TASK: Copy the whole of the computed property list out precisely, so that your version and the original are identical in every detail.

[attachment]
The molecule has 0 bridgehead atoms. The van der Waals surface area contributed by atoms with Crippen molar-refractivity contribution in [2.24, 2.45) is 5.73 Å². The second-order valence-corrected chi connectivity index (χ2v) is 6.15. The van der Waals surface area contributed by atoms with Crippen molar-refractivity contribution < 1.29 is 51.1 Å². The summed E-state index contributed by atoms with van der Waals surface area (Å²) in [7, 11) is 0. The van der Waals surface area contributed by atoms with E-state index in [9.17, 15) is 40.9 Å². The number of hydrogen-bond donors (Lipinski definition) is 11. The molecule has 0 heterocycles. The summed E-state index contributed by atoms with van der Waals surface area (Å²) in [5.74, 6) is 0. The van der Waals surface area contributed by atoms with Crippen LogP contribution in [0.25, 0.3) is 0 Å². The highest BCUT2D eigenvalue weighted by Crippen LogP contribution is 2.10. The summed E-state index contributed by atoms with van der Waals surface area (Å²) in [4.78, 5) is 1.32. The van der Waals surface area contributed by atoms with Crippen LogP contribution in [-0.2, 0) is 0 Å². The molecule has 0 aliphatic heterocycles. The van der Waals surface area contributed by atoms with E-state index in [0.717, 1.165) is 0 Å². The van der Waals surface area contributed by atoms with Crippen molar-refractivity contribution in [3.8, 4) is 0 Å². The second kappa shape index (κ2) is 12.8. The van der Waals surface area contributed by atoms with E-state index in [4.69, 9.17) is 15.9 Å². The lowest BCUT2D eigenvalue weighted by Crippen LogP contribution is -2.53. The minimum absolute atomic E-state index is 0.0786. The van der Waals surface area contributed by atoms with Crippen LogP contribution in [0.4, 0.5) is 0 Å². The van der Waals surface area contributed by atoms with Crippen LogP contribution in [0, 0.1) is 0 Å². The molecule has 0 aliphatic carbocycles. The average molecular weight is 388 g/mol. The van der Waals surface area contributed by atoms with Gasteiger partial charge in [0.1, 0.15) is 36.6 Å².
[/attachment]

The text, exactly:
The molecule has 0 bridgehead atoms. The van der Waals surface area contributed by atoms with Crippen molar-refractivity contribution in [2.24, 2.45) is 5.73 Å². The second-order valence-corrected chi connectivity index (χ2v) is 6.15. The van der Waals surface area contributed by atoms with Crippen molar-refractivity contribution < 1.29 is 51.1 Å². The summed E-state index contributed by atoms with van der Waals surface area (Å²) in [7, 11) is 0. The van der Waals surface area contributed by atoms with E-state index in [9.17, 15) is 40.9 Å². The number of hydrogen-bond donors (Lipinski definition) is 11. The molecule has 0 heterocycles. The summed E-state index contributed by atoms with van der Waals surface area (Å²) in [5.74, 6) is 0. The van der Waals surface area contributed by atoms with Crippen LogP contribution in [0.25, 0.3) is 0 Å². The highest BCUT2D eigenvalue weighted by Crippen LogP contribution is 2.10. The summed E-state index contributed by atoms with van der Waals surface area (Å²) in [4.78, 5) is 1.32. The van der Waals surface area contributed by atoms with Crippen LogP contribution in [-0.2, 0) is 0 Å². The molecule has 0 aliphatic heterocycles. The van der Waals surface area contributed by atoms with E-state index in [0.717, 1.165) is 0 Å². The van der Waals surface area contributed by atoms with Crippen molar-refractivity contribution in [3.8, 4) is 0 Å². The second kappa shape index (κ2) is 12.8. The van der Waals surface area contributed by atoms with E-state index in [4.69, 9.17) is 15.9 Å². The lowest BCUT2D eigenvalue weighted by Crippen LogP contribution is -2.53. The minimum absolute atomic E-state index is 0.0786. The van der Waals surface area contributed by atoms with Crippen LogP contribution in [0.4, 0.5) is 0 Å². The van der Waals surface area contributed by atoms with Crippen LogP contribution in [0, 0.1) is 0 Å². The molecule has 0 aliphatic carbocycles. The average molecular weight is 388 g/mol. The van der Waals surface area contributed by atoms with Gasteiger partial charge in [0.1, 0.15) is 36.6 Å².